ceiling fans. Start by disconnecting the wires and identifying them.
loosen the wire clamp or connector. Remove the center screw that holds the
box to the support brace and carefully pull the box down while removing the
wire from the box.
The difficult part is removing the old box support brace. You will need to
cut it using a sawzall or Dremel tool or a hacksaw blade. It will vibrate a
lot using a saw so hold it steady or you may damage the drywall ceiling.
Once the brace is cut, you must reach inside the hole and bend each end back
and forth and try to pull out the nails that hold it in place.
Once the old box and support has been removed you are free to install a new
fan brace and fan rated box such as a Raco #934 or #935 or some other brand.
The new braces are relatively easy to install. The ends of the brace are
made in such a way that they will position the box at the correct height as
they rest on top of the drywall ceiling. Just line the brace up with the
center of the hole and tighten it according to the manufacturers
instructions. Install the box following the instructions also.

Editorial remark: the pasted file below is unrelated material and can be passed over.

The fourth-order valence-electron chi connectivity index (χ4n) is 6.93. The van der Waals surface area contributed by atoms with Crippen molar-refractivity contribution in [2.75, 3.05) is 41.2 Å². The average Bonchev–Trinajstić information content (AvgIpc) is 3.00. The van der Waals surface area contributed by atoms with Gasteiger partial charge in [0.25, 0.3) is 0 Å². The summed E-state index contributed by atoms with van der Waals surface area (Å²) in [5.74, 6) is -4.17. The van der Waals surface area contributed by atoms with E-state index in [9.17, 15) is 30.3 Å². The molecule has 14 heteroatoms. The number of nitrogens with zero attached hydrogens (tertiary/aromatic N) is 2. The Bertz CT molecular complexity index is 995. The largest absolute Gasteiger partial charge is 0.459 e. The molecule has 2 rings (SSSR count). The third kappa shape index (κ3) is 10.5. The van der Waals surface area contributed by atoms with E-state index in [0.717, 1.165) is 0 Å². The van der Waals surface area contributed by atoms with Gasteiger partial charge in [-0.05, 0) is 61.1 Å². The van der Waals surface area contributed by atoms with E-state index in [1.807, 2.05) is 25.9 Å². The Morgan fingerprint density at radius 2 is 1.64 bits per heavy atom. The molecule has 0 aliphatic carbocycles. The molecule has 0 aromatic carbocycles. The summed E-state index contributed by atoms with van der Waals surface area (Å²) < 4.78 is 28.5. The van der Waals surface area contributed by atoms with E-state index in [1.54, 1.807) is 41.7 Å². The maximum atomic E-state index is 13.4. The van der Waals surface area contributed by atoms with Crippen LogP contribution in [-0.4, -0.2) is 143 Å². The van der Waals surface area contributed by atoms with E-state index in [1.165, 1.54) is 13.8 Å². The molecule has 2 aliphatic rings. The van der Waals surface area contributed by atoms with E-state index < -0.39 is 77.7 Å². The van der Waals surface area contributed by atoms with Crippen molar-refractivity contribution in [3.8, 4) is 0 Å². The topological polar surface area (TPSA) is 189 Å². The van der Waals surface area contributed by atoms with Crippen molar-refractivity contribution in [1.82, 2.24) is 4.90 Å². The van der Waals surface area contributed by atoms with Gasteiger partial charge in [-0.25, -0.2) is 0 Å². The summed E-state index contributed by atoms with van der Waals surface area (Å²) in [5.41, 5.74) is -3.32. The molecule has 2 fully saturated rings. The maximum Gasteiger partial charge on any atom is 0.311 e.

The fan manufacturer usually furnishes installation instructions and many
have simplified the process by the addition of a hook to hold the fan motor
while you splice the wires together.
(remainder of the message nort directed at you)
Contrary to the Codeoholics who *insist* that it be a
"fan compliant box", the idea is to SAFELY HOLD UP THE
FRIGGIN' FAN, not to be code compliant.
Really, Codebots: Give it a break. Yeah, you got the
NEC on CDRom for Christmas, good for you. Now run along
and scare the shit out of somebody in your neighborhood
instead of here.
Tom, Thank you for so eloquently stating the most important fact; Safely
holding up the fan.
As a licensed electrical contractor I have a legal obligation to do ALL of